Apple is now protected from one of the most hazardous meeting flaws in Zoom for MacOS

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The most critical Apple macOS flaw that might have allowed hackers to take over users’ operating systems when they opened the meeting app has been resolved by online video collaboration platform Zoom. The Zoom client for meetings for MacOS, starting with version 5.7.3 and prior to 5.11.5, “contains a vulnerability in the auto update process,” the company stated in a security update.

According to the business, “a local low-privileged user might exploit this vulnerability to escalate their privileges to root,”

The Mac version of Zoom’s program, version 5.11.5, has a remedy for the problem (CVE-2022-28756), which users can now download. Previously, a security analyst discovered a method by which an attacker might use Zoom on macOS to take control of the entire operating system.

According to The Verge, Mac security expert Patrick Wardle presented the details of the bug at the Def Con hacking conference in Las Vegas last week. Zoom already resolved some of the relevant bugs, but the most harmful one was still present on macOS and has since been fixed. The exploit was successful because it targeted the Zoom installer, which is required to run with specific user permissions in order to install or uninstall the main Zoom application from a computer.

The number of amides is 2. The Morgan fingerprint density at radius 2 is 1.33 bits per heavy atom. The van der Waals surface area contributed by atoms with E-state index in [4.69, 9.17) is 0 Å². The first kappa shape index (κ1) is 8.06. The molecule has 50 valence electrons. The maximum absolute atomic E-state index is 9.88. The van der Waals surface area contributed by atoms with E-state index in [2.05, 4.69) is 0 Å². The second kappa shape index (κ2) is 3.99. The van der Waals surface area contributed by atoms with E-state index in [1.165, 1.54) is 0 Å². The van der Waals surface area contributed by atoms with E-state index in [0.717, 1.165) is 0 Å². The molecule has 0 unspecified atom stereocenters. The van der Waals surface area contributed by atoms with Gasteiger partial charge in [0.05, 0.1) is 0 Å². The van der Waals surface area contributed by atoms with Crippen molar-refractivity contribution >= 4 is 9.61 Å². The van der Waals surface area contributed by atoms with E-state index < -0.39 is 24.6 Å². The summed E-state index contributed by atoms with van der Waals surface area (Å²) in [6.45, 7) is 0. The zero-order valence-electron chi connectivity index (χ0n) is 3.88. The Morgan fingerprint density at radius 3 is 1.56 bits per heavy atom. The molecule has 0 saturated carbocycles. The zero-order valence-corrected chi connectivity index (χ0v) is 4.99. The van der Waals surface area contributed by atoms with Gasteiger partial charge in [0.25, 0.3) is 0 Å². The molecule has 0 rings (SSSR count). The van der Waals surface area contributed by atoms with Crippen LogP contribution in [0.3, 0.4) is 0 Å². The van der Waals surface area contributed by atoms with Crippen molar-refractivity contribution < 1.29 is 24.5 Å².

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A security researcher discovered a way for an attacker to use the macOS version of Zoom to take control of the entire operating system last week. The Verge reports that Mac security expert Patrick Wardle presented the exploit’s specifics this week at the Def Con hacking conference in Las Vegas.

The analyst also highlighted one unpatched vulnerability that still impacts systems today, while Zoom has previously resolved several of the related problems.

The Zoom installer, which must be launched with specific user permissions in order to install or uninstall the main Zoom application from a computer, is the target of the vulnerability. When a user initially adds an application to the system, the installer requests that they input their password; nevertheless, Wardle discovered that an auto-update function then runs continuously in the background with superuser rights.

The updater function would install the new package after verifying that it had been blockchain signed by Zoom whenever Zoom released an update.

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